- The Washington Times - Saturday, June 19, 2004

SOUTHAMPTON, N.Y. — Just think: If Phil Mickelson’s “tryout” with the Toledo Mud Hens last summer had gone a little better, it’s possible none of this would be happening. No Masters green jacket for Lefty, no tie for the 36-hole lead in the U.S. Open, no idle chatter about — dare we say it? — the Grand Slam. All he needed was a few more yards on his fastball, a slightly sharper-breaking curve and the Mud Hens would have signed him to a long-term deal.

I’m tellin’ ya, the guy coulda been the next, uh, Jim Morris.

OK, so maybe Mickelson was just looking for a one-game gig, looking to live out a lifelong fantasy. But having Steve Avery, a Toledo pitcher, nearly take his head off with a line drive surely had to bring Phil to his senses. He is, after all, a golfer. That’s what he does. He just needed to apply himself a bit more seriously to that task … unless he was content to play bridesmaid to Tiger Woods for the rest of his days.

So Mickelson huddled with swing coach Rick Smith and short-game guru Dave Pelz over the winter, came up with a new master plan and, well, you’ve seen the results: a string of top 10s, his first major title and now this, a 68-66 start in the Open. Suddenly, a player who always seemed willing to get by on his talent has developed an unquenchable thirst for glory. Or as he puts it, “I really haven’t felt that sense of relief you’re talking about [after winning at Augusta]. What I have felt is a sense of excitement and anticipation. I can’t wait for the upcoming majors now because I feel like I’m onto something.”

In the old days, a Phil Mickelson round was like one of those close-your-eyes rides at King’s Dominion: birdies, eagles, bogeys, water splashing. But the New Lefty is a less adventurous sort, an approach that lends itself perfectly to the slim fairways and tall grass of the Open. At Shinnecock Hills, as at all U.S. Open venues, discretion is almost always the better part of valor. You make your par (if you’re fortunate enough) and move on, waiting for a Real Opportunity to present itself.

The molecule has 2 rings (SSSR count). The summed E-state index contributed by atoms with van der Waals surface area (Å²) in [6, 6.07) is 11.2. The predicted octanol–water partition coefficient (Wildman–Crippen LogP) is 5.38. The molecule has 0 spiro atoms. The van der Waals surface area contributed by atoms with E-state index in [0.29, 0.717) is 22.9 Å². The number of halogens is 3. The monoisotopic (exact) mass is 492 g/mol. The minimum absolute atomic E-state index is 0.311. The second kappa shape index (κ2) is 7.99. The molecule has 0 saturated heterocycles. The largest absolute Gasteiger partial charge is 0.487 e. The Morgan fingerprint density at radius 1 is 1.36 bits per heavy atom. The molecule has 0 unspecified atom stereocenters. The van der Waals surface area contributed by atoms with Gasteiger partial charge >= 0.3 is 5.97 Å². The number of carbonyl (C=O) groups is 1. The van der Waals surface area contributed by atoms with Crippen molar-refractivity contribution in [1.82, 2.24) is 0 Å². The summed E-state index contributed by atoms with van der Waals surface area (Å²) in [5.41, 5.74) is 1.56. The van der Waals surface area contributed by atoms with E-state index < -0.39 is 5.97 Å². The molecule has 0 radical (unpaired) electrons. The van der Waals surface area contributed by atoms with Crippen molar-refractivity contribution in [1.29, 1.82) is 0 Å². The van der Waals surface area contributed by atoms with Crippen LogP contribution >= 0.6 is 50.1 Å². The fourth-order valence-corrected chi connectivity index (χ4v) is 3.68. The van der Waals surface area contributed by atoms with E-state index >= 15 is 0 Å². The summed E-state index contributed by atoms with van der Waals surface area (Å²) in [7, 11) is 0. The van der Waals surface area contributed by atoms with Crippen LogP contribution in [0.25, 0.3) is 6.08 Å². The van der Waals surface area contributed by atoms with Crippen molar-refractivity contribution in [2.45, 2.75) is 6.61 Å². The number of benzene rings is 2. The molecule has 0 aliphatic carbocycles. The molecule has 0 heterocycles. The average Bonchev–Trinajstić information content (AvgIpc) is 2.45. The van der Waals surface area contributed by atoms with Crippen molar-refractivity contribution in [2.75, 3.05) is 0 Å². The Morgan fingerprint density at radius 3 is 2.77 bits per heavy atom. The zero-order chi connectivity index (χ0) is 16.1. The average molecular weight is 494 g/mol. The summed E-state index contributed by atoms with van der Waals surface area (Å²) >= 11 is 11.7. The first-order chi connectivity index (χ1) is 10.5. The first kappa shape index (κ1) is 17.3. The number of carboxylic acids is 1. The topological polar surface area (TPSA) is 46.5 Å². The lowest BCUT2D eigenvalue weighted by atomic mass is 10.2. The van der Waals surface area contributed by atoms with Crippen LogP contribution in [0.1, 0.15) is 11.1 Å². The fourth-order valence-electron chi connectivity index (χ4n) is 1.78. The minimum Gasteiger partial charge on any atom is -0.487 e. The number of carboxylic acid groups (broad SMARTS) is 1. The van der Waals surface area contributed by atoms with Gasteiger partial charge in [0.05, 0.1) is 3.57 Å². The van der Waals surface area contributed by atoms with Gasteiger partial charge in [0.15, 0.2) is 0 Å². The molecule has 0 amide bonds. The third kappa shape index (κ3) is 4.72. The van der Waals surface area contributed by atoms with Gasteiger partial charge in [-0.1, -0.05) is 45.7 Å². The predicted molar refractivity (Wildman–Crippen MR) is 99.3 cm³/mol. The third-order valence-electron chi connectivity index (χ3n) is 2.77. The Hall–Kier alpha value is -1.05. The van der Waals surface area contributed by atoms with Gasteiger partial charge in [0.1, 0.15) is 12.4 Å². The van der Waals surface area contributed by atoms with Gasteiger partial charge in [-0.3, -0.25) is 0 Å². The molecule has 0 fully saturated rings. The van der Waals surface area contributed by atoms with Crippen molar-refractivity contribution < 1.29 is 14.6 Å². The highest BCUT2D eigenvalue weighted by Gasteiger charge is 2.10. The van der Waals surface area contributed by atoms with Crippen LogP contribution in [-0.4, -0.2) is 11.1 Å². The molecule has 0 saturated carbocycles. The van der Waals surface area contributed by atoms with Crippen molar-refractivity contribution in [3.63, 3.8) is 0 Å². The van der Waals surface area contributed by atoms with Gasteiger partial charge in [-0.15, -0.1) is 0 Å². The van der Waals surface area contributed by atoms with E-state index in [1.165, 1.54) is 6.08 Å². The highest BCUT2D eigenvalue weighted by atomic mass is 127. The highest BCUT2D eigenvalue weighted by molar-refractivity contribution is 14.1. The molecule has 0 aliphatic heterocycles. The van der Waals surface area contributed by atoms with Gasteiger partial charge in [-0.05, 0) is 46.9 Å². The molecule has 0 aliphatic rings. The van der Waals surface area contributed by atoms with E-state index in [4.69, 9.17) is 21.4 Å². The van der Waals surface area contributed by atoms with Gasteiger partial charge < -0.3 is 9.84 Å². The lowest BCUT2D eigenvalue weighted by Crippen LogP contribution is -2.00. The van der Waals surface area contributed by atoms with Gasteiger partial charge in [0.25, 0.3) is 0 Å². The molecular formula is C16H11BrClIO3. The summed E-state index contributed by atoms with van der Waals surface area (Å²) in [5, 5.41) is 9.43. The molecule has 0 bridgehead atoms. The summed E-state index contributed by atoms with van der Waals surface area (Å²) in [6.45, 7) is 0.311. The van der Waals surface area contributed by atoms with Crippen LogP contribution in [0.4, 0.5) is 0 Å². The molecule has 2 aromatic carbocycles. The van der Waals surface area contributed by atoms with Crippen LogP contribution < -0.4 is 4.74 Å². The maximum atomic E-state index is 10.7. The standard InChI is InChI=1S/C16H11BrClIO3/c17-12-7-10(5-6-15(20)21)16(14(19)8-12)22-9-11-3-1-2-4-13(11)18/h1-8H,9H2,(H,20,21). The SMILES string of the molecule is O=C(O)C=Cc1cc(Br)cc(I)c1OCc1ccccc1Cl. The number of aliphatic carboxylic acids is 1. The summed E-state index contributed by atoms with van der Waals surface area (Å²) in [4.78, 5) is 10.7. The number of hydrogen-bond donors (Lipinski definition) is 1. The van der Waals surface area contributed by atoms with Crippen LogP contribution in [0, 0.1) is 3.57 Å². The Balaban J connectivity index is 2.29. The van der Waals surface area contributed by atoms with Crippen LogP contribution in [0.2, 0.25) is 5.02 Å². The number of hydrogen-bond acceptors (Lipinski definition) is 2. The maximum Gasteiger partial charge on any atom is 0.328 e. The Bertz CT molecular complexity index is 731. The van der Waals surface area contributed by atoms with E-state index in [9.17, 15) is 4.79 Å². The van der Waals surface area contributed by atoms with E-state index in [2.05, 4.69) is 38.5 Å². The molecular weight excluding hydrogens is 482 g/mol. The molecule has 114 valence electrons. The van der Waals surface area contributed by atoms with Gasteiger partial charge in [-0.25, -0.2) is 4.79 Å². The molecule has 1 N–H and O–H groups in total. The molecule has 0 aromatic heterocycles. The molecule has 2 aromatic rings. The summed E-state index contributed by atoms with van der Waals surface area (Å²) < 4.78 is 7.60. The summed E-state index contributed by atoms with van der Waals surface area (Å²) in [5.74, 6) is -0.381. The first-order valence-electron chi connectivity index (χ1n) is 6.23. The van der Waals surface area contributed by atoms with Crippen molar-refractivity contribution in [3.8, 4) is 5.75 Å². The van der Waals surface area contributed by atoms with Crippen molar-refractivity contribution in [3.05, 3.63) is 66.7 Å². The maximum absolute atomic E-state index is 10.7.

Mickelson’s unlikely transformation from Wild Bill Hickok to Job prompted one reporter to ask yesterday if his game has “become boring.” Phil smiled that big smile of his and admitted that, yes, maybe it has. “But the outcome is OK,” he added.

Indeed, it is. One bogey in two rounds at the Open is marvelous goffe, as the 16th-century Scots used to say. At the moment, only four players — Shigeki Maruyama (6 under), Jeff Maggert (5 under), Fred Funk and Retief Goosen (both 4 under) — are within two strokes of him, while Master Woods is a distant seven strokes back.

Another major championship here would raise an interesting question: Is Mickelson, late bloomer that he is, the next Ben Hogan? Before you shout me down with cries of “sacrilege!” allow me make my case. There are, after all, some interesting parallels between the two, beginning with the fact that Hogan was a natural lefty who taught himself to golf right-handed.

Beyond that, though, Ben didn’t win his first major, the 1946 PGA, until he was 34, barely older than Phil is now. Until then, he, like Mickelson, had endured several excruciating near misses (runner-up in the ‘42 and ‘46 Masters, third in the ‘41 U.S. Open, a total of six top fives in all). When he finally broke through, however, he went absolutely bonkers, capturing nine majors in seven years (not counting ‘49, which he missed after being injured in a car accident). As great as he was in his youth, in other words, his true prime was from the ages of 34 to 40 — which, as we all know, ain’t exactly the norm in golf.

Lefty has a long way to go, sure, but his career may be following a similar arc. His sudden steadiness — Hogan-like steadiness — is hard to miss these days. As for his self-confidence, it positively runneth over.

“In the past, I always felt confident,” he said. “I didn’t approach tournaments worrying about what might go wrong. I thought about what would go right [instead]. It just took me a little longer [than expected] for everything to go right [in a major].”

Just to show you how things are going for Mickelson, on the par-5 fifth Thursday he hit a wedge that, by all rights, should have bounded through the green, rolled down the swale and had him staring at a bogey or, at best, a par. Lo and behold, it “took a huge bounce, nailed the pin, ended up eight feet [away], and I made it for birdie,” he said. “It was a two-shot swing right there hitting that pin.”

Should Mickelson walk off with the championship tomorrow, he might look back fondly on that “tremendous break” he got on No.5. Or he might look back on the day he pitched batting practice to the Toledo Mud Hens, the day he was reminded — not that we’d ever let him forget — what his true calling is.

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